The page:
An “Open Letter” of Gratitude on Veterans Day

To all the men and women who have served in the United States Armed Forces, today I thank you.

To the local veteran waving an American flag and standing with the aid of two metal legs, I thank you.

To the men and women who served both in wartime and in peacetime with honor and a sense of duty to country, I thank you.

To my father, who served in the United States Army both stateside and abroad, I thank you.

You, our veterans, come from all walks of life and live among us, often unrecognized. Today, I honor you—America’s heroes. …And not just today. Tomorrow, too.

The mission of Veterans Day according to the U.S. Department of Veterans Affairs is “to honor America’s veterans for their patriotism, love of country, and willingness to serve and sacrifice for the common good.”

Truth, No Tricks

October 31, 2015.

Do you know what today is? If you answered “Halloween,” you wouldn’t be wrong, but that’s not exactly the response I was looking for.

Today is also Reformation Day, which commemorates that time in 1517 when Martin Luther nailed his 95 Theses to the Castle Church door at Wittenberg in Germany. Although this action was a customary way to initiate public debate, the content of Luther’s document was far from ordinary—his actions brought about great changes to Christianity, which had strayed from “the faith once delivered to the saints.” – Jude 1:3

Luther’s indignation began (but did not end) with the “sale of indulgences” by John Tetzel, a monk selling indulgence papers to lay folks who feared the fate of their dead loved ones and who were promised that “as soon as the coin in the coffer rings, the soul from purgatory springs.”

The sale of indulgences was a means of raising money for the Church. Luther not only disputed this abuse of people (many of whom could hardly afford such an expense), he disputed what was, in effect, the “teaching for shameful gain what they ought not to teach.” (Titus 1:11)

Luther contested man-made traditions and church authority, both of which compromised the authority of God and the Bible, citing instead that:

the true treasure of the church is the most holy gospel of the glory and the grace of God.” — Thesis 62 of 93

The results of the Reformation can be summed up in what are referred to as the Five Solas. The first one is this: sola Scriptura (by Scripture alone). From the authoritative nature of Scripture, the rest of the solas flow: sola fide (by faith alone); sola gratia (by grace alone); solus Christus (through Christ alone); soli Deo gloria (to the glory of God alone).

Great reformers, such as Luther, are not the only ones who can and ought to contend for the faith. Nor was the need for reforming Christian thought and practice a problem of the 1500s alone. Perhaps as you read the paragraphs above concerning indulgences, you were reminded of the pyramid schemes and prosperity preaching of today—or perhaps of more subtle “prone to wander, Lord I feel it” type of thinking that hits closer to home.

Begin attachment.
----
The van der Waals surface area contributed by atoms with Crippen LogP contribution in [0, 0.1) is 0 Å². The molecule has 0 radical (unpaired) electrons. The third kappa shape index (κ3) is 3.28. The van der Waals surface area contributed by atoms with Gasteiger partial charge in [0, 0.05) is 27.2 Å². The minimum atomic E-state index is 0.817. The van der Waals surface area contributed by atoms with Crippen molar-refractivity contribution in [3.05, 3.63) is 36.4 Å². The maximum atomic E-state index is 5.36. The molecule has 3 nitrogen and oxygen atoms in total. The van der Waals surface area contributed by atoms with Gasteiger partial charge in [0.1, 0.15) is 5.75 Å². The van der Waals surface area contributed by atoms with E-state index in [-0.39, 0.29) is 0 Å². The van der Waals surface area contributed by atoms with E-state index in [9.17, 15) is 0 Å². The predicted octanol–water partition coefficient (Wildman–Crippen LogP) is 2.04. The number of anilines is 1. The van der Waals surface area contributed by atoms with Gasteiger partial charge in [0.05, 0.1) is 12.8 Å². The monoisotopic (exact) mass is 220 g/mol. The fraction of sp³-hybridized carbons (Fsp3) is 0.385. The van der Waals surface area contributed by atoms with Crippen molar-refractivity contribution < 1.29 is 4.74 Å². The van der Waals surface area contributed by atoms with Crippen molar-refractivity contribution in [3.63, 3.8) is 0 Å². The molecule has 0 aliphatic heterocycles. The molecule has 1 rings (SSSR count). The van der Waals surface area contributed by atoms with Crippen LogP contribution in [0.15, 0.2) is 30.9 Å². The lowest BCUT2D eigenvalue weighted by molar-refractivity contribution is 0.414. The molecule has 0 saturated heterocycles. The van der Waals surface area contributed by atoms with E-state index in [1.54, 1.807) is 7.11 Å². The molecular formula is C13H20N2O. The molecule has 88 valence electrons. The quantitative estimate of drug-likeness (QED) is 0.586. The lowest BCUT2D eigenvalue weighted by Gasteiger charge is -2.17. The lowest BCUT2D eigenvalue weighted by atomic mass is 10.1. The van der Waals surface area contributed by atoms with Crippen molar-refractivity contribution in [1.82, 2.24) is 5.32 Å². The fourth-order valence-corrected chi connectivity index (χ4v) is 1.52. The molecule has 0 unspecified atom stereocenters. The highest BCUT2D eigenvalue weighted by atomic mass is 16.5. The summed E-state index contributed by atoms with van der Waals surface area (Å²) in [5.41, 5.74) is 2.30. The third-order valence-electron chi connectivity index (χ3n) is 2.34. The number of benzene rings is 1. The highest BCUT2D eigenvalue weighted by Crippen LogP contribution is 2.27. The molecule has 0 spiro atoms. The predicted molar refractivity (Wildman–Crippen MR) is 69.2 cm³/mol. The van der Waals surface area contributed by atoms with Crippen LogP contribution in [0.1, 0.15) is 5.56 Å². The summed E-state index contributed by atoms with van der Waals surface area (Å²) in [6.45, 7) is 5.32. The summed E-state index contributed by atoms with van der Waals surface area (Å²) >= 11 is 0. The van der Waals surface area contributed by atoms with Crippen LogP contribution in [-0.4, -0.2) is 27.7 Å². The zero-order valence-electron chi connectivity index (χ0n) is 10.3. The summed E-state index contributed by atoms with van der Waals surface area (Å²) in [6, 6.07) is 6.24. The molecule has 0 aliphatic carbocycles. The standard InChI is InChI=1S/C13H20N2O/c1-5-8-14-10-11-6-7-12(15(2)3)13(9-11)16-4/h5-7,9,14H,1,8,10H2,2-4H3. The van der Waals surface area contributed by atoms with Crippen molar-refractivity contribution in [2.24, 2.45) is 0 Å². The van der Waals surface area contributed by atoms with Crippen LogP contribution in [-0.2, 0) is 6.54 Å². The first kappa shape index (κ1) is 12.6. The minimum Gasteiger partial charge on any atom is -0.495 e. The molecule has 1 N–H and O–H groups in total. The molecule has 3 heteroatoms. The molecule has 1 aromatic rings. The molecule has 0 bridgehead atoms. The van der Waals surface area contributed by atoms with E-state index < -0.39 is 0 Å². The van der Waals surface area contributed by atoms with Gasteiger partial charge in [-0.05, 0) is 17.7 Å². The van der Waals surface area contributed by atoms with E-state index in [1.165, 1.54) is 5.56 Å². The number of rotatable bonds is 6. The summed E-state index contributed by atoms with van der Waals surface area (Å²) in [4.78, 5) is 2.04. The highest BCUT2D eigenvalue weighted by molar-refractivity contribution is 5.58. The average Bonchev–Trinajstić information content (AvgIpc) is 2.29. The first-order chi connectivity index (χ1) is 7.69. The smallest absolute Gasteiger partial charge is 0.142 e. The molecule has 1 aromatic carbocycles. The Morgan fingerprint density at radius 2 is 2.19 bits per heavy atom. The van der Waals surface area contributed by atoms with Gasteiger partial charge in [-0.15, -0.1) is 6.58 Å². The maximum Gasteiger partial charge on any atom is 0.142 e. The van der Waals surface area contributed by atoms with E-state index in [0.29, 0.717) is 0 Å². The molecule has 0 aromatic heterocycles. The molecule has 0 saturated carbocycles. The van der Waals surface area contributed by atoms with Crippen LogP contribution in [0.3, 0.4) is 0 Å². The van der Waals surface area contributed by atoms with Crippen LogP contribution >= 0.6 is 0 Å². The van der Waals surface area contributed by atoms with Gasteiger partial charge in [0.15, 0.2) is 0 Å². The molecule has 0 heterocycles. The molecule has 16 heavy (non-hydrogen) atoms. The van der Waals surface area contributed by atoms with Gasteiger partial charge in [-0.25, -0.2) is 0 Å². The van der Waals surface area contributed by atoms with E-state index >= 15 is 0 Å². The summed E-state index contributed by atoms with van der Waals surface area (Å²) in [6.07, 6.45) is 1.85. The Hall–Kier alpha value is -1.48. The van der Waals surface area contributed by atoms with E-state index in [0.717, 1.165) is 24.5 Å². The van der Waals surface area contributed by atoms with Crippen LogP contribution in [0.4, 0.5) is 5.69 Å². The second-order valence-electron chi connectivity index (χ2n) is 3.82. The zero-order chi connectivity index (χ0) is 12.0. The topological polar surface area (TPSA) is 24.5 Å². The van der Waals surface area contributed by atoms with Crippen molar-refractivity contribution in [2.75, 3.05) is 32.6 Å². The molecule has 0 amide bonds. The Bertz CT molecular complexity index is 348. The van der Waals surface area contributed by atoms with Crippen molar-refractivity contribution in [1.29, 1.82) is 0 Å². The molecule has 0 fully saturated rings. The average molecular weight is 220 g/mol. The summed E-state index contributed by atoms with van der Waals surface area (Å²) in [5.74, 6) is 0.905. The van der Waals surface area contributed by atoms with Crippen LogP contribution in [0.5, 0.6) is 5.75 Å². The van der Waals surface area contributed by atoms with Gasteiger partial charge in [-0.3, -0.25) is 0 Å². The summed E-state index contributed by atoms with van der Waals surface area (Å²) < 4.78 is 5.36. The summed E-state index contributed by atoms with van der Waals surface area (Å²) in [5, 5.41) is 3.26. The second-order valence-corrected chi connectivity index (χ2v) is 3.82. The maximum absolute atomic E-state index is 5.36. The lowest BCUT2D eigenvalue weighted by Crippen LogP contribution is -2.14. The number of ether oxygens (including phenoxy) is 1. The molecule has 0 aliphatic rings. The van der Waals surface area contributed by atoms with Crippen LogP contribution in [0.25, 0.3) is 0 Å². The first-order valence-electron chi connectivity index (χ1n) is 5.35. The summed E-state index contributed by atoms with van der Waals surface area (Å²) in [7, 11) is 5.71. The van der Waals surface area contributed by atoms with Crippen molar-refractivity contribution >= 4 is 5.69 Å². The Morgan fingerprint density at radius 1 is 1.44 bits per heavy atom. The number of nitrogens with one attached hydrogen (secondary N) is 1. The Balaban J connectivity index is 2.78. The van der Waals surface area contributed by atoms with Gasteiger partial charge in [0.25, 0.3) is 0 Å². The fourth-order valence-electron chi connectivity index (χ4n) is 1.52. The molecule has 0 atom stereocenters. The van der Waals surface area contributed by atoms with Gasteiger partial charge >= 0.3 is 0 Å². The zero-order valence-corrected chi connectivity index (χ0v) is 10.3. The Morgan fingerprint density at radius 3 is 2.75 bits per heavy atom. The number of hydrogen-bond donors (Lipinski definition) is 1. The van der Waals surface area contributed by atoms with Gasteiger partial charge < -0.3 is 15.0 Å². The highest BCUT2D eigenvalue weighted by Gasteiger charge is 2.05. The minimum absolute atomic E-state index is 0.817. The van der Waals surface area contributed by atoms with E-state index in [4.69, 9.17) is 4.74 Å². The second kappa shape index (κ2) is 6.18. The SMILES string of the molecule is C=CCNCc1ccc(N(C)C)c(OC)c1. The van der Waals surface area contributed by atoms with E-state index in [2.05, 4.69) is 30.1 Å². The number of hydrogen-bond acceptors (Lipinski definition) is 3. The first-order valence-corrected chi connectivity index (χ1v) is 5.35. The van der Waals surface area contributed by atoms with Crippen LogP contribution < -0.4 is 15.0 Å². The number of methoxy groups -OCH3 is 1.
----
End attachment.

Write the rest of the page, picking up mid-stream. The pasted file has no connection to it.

My hope is that Reformation Day is not only a day to be thankful to God for men like Luther, but that it also fans into flame a desire for us, as Christians, to think more biblically, be more discerning, and to boldly contend for the Gospel.

What is the Gospel? It can be summed up in this passage from I Corinthians 15:1-4:

Now, brothers and sisters, I want to remind you of the gospel I preached to you, which you received and on which you have taken your stand. By this gospel you are saved, if you hold firmly to the word I preached to you. Otherwise, you have believed in vain. For what I received I passed on to you as of first importance: that Christ died for our sins according to the Scriptures, that he was buried, that he was raised on the third day according to the Scriptures.

Are you looking for a “Christ-centered and Cross-focused” resource to help you develop biblical discernment and grow in your understanding of Scripture? Consider Pirate Christian Radio.

Fall, Leaves

Fall is transforming the piedmont foothills of North Carolina into a tapestry of orange and red and gold. Last weekend, I took a few photos of the foliage around the Charlotte, North Carolina, area while celebrating the close of my nephew’s cart racing season.


The trees around the track were as colorful as the racing flags. — Mooresville, NC


There were copses of color here and there on the shoreline of Lake Norman. — Denver, NC


This was a lovely sight along NC Highway 16 in Maiden, NC. (The park-like setting is on/beside the property of Christian Tours.) A blue heron glided down and rested briefly on the bank shortly after I took this picture. I managed one disappointingly grainy photo before he disappeared.